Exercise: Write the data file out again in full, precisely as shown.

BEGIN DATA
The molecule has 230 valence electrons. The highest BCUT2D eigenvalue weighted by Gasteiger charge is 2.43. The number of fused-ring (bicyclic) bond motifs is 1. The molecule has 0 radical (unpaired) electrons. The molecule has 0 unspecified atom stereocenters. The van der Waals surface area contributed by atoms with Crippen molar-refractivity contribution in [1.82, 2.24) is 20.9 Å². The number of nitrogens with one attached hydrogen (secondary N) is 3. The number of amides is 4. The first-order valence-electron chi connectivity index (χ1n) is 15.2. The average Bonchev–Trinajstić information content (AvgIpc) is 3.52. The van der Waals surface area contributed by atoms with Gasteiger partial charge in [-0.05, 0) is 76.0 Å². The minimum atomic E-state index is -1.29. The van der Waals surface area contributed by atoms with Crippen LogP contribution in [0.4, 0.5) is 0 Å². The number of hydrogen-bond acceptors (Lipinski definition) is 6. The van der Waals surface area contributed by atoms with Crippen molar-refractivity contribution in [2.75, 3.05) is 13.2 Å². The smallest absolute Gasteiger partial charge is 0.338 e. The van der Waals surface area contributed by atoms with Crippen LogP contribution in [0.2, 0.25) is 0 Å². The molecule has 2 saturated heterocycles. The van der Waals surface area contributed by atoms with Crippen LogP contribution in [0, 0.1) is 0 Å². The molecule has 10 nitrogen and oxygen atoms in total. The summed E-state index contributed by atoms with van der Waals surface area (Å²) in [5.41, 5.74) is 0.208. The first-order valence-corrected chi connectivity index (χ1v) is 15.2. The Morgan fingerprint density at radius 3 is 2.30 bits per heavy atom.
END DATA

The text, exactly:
The molecule has 230 valence electrons. The highest BCUT2D eigenvalue weighted by Gasteiger charge is 2.43. The number of fused-ring (bicyclic) bond motifs is 1. The molecule has 0 radical (unpaired) electrons. The molecule has 0 unspecified atom stereocenters. The van der Waals surface area contributed by atoms with Crippen molar-refractivity contribution in [1.82, 2.24) is 20.9 Å². The number of nitrogens with one attached hydrogen (secondary N) is 3. The number of amides is 4. The first-order valence-electron chi connectivity index (χ1n) is 15.2. The average Bonchev–Trinajstić information content (AvgIpc) is 3.52. The van der Waals surface area contributed by atoms with Gasteiger partial charge in [-0.05, 0) is 76.0 Å². The minimum atomic E-state index is -1.29. The van der Waals surface area contributed by atoms with Crippen LogP contribution in [0.4, 0.5) is 0 Å². The number of hydrogen-bond acceptors (Lipinski definition) is 6. The van der Waals surface area contributed by atoms with Crippen molar-refractivity contribution in [2.75, 3.05) is 13.2 Å². The smallest absolute Gasteiger partial charge is 0.338 e. The van der Waals surface area contributed by atoms with Crippen LogP contribution in [0.2, 0.25) is 0 Å². The molecule has 2 saturated heterocycles. The van der Waals surface area contributed by atoms with Crippen LogP contribution in [0, 0.1) is 0 Å². The molecule has 10 nitrogen and oxygen atoms in total. The summed E-state index contributed by atoms with van der Waals surface area (Å²) in [5.41, 5.74) is 0.208. The first-order valence-corrected chi connectivity index (χ1v) is 15.2. The Morgan fingerprint density at radius 3 is 2.30 bits per heavy atom.